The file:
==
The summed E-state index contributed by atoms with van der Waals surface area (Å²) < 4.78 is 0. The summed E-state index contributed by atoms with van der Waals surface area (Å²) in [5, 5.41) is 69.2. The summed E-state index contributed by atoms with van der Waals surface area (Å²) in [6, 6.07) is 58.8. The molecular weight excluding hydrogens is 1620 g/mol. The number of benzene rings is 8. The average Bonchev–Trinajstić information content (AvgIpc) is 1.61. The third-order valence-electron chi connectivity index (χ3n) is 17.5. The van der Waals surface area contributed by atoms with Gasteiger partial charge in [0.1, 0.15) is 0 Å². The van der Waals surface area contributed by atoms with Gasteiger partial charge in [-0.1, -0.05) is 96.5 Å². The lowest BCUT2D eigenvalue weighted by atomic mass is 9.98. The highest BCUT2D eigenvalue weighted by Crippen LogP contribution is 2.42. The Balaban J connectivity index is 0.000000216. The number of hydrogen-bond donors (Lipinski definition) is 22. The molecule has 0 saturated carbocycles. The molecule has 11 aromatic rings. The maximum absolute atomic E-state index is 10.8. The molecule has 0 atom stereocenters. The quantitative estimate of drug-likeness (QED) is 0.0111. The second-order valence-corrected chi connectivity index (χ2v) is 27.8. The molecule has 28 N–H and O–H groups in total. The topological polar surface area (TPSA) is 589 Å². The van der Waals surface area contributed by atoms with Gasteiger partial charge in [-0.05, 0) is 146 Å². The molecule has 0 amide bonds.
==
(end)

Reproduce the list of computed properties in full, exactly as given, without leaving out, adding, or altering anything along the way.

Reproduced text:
The summed E-state index contributed by atoms with van der Waals surface area (Å²) < 4.78 is 0. The summed E-state index contributed by atoms with van der Waals surface area (Å²) in [5, 5.41) is 69.2. The summed E-state index contributed by atoms with van der Waals surface area (Å²) in [6, 6.07) is 58.8. The molecular weight excluding hydrogens is 1620 g/mol. The number of benzene rings is 8. The average Bonchev–Trinajstić information content (AvgIpc) is 1.61. The third-order valence-electron chi connectivity index (χ3n) is 17.5. The van der Waals surface area contributed by atoms with Gasteiger partial charge in [0.1, 0.15) is 0 Å². The van der Waals surface area contributed by atoms with Gasteiger partial charge in [-0.1, -0.05) is 96.5 Å². The lowest BCUT2D eigenvalue weighted by atomic mass is 9.98. The highest BCUT2D eigenvalue weighted by Crippen LogP contribution is 2.42. The Balaban J connectivity index is 0.000000216. The number of hydrogen-bond donors (Lipinski definition) is 22. The molecule has 0 saturated carbocycles. The molecule has 11 aromatic rings. The maximum absolute atomic E-state index is 10.8. The molecule has 0 atom stereocenters. The quantitative estimate of drug-likeness (QED) is 0.0111. The second-order valence-corrected chi connectivity index (χ2v) is 27.8. The molecule has 28 N–H and O–H groups in total. The topological polar surface area (TPSA) is 589 Å². The van der Waals surface area contributed by atoms with Gasteiger partial charge in [-0.05, 0) is 146 Å². The molecule has 0 amide bonds.